Hey everyone and welcome in this guide you’ll be learning the best drills. You can do to increase your headshot accuracy along with better tracking of moving targets. Not only that, but you’ll learn the three fundamental concepts you need to master in order to instantly see results. The information and drills in this guide aren’t just based on one person’s opinion, rather they’re, a culmination of research of the top pros and coaches along with the science to back it up and remember. If you want more premium guides that truly help you improve every single day, then make sure to subscribe, hit that bell icon and like the video alright before we get into drills for improving your head shots, we first need to cover the three fundamental pillars of getting Headshots first looking at sensitivity, it’s important to have a sensitivity that is not too high. When choosing your sensitivity, you need to understand the concept of edpi or effective dots per inch. Edpi is the only way to accurately assess your true sensitivity, and it is calculated by multiplying your in-game sensitivity by your mouse’s dpi, for example, a mouse dpi of 800 times. An in-game sensitivity of 0.5 gives you an edpi of 400, just tracking your in-game sensitivity or your mouse’s dpi alone is not enough information to know how fast your mouse will move in game.
We recommend an edpi between 200 and 600 and preferably under 400, as most of the pros have it, but it’s important to keep in mind that your sense should be comfortable for you. That being said, the lower the sensitivity you are comfortable with the better, if you’re, aiming at someone’s head with a high sensitivity and your mouse slips a little bit, you might whiff but with a low sensitivity. Small movements of your mouse won’t throw off your aim as much while letting you make finer adjustments. Moving on to crosshair placement, probably the most important factor in getting more head shots make sure that you are always keeping your crosshair in a relevant position. Normally that means watching an angle. An opponent can emerge from aimed at head height by having good crosshair placement. You greatly reduce the amount of work you have to do in order to shoot at somebody’s head. The farther you have to move your crosshair in order to get to your opponent’s head the harder it is to get that accurate movement in the time you have to get the kill when you’re in game. Try to be aware of where your crosshair is. When you notice, where it is, ask yourself if that crosshair position will help you if you get peaked right now, based on your answer, you can adjust your crosshair and make your next shot much easier to hit.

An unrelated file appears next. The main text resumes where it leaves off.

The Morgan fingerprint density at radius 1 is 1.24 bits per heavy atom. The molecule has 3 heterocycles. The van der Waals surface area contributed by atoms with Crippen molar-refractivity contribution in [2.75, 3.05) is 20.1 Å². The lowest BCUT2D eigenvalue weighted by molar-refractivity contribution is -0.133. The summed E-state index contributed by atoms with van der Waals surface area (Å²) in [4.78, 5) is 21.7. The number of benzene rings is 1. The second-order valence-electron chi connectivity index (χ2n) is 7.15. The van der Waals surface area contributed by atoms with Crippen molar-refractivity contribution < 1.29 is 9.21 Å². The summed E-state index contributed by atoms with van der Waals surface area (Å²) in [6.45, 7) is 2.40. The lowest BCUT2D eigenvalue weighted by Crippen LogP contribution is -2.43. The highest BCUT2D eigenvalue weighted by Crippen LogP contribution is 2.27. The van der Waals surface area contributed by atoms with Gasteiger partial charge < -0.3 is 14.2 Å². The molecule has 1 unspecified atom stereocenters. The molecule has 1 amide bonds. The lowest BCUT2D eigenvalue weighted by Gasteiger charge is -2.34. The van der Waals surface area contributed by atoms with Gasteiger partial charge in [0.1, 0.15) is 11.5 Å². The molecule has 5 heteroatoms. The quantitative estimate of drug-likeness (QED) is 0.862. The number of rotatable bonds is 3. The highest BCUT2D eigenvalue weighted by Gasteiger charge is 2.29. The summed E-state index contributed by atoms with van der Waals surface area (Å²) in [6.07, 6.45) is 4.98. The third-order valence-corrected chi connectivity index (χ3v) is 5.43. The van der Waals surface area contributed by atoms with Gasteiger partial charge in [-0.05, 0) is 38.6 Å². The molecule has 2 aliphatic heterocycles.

When aiming at an angle, it’s important not to hold your crosshair too close to the wall. If your opponent peeks, they will likely generate some space between them and the wall, and you will end up having to flick to them, defeating the purpose of good cross replacement. In the same vein, you cannot keep your crosshair too far from the wall, as you will have to flick towards them if they don’t peek that wide. Your goal is to find this sweet spot where you’re prepared for a duel and don’t have to adjust too much. If they slow peak or if they wide peak, it is also important to take your time when you’re trying to improve your headshot percentage. This means no longer trying to flick as fast as you can on opponents, and instead consciously trying to slow down to work on accuracy at first slowing yourself down to take the time to aim at their heads will feel awful. You’Ll probably lose more duels than normal and you will feel like you aren’t making progress. But if you try to improve by just forcing yourself to flick in the direction of their head more quickly than you’re comfortable with you can end up training, bad habits and hurting your aim in the long term.